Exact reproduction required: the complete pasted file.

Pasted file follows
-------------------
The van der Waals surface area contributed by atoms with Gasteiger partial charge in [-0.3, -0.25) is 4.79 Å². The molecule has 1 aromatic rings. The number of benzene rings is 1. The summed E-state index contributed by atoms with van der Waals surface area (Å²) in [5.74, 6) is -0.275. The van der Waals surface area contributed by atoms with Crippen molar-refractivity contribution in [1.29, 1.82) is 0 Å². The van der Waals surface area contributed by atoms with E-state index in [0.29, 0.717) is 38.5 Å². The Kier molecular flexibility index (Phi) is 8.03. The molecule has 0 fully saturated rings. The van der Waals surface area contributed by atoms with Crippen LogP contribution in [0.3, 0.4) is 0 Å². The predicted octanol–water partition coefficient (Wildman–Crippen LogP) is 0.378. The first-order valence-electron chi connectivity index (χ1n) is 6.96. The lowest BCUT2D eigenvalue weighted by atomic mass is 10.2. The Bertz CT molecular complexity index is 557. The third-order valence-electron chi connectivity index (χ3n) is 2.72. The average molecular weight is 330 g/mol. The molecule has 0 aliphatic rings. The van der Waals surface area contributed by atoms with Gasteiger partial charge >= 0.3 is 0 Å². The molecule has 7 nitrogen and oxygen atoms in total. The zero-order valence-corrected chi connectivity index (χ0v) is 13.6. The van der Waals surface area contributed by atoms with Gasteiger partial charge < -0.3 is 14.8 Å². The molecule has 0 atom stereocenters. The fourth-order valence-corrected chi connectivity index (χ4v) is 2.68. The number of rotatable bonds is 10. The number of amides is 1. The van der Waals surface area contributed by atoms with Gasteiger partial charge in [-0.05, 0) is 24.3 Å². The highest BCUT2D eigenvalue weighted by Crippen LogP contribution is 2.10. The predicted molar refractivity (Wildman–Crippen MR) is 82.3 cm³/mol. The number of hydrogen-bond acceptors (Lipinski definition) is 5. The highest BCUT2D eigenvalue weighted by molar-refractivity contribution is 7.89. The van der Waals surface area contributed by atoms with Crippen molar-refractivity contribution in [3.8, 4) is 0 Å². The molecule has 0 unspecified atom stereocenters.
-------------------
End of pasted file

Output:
The van der Waals surface area contributed by atoms with Gasteiger partial charge in [-0.3, -0.25) is 4.79 Å². The molecule has 1 aromatic rings. The number of benzene rings is 1. The summed E-state index contributed by atoms with van der Waals surface area (Å²) in [5.74, 6) is -0.275. The van der Waals surface area contributed by atoms with Crippen molar-refractivity contribution in [1.29, 1.82) is 0 Å². The van der Waals surface area contributed by atoms with E-state index in [0.29, 0.717) is 38.5 Å². The Kier molecular flexibility index (Phi) is 8.03. The molecule has 0 fully saturated rings. The van der Waals surface area contributed by atoms with Crippen LogP contribution in [0.3, 0.4) is 0 Å². The predicted octanol–water partition coefficient (Wildman–Crippen LogP) is 0.378. The first-order valence-electron chi connectivity index (χ1n) is 6.96. The lowest BCUT2D eigenvalue weighted by atomic mass is 10.2. The Bertz CT molecular complexity index is 557. The third-order valence-electron chi connectivity index (χ3n) is 2.72. The average molecular weight is 330 g/mol. The molecule has 0 aliphatic rings. The van der Waals surface area contributed by atoms with Gasteiger partial charge >= 0.3 is 0 Å². The molecule has 7 nitrogen and oxygen atoms in total. The zero-order valence-corrected chi connectivity index (χ0v) is 13.6. The van der Waals surface area contributed by atoms with Gasteiger partial charge < -0.3 is 14.8 Å². The molecule has 0 atom stereocenters. The fourth-order valence-corrected chi connectivity index (χ4v) is 2.68. The number of rotatable bonds is 10. The number of amides is 1. The van der Waals surface area contributed by atoms with Gasteiger partial charge in [-0.05, 0) is 24.3 Å². The highest BCUT2D eigenvalue weighted by Crippen LogP contribution is 2.10. The predicted molar refractivity (Wildman–Crippen MR) is 82.3 cm³/mol. The number of hydrogen-bond acceptors (Lipinski definition) is 5. The highest BCUT2D eigenvalue weighted by molar-refractivity contribution is 7.89. The van der Waals surface area contributed by atoms with Crippen molar-refractivity contribution in [3.8, 4) is 0 Å². The molecule has 0 unspecified atom stereocenters.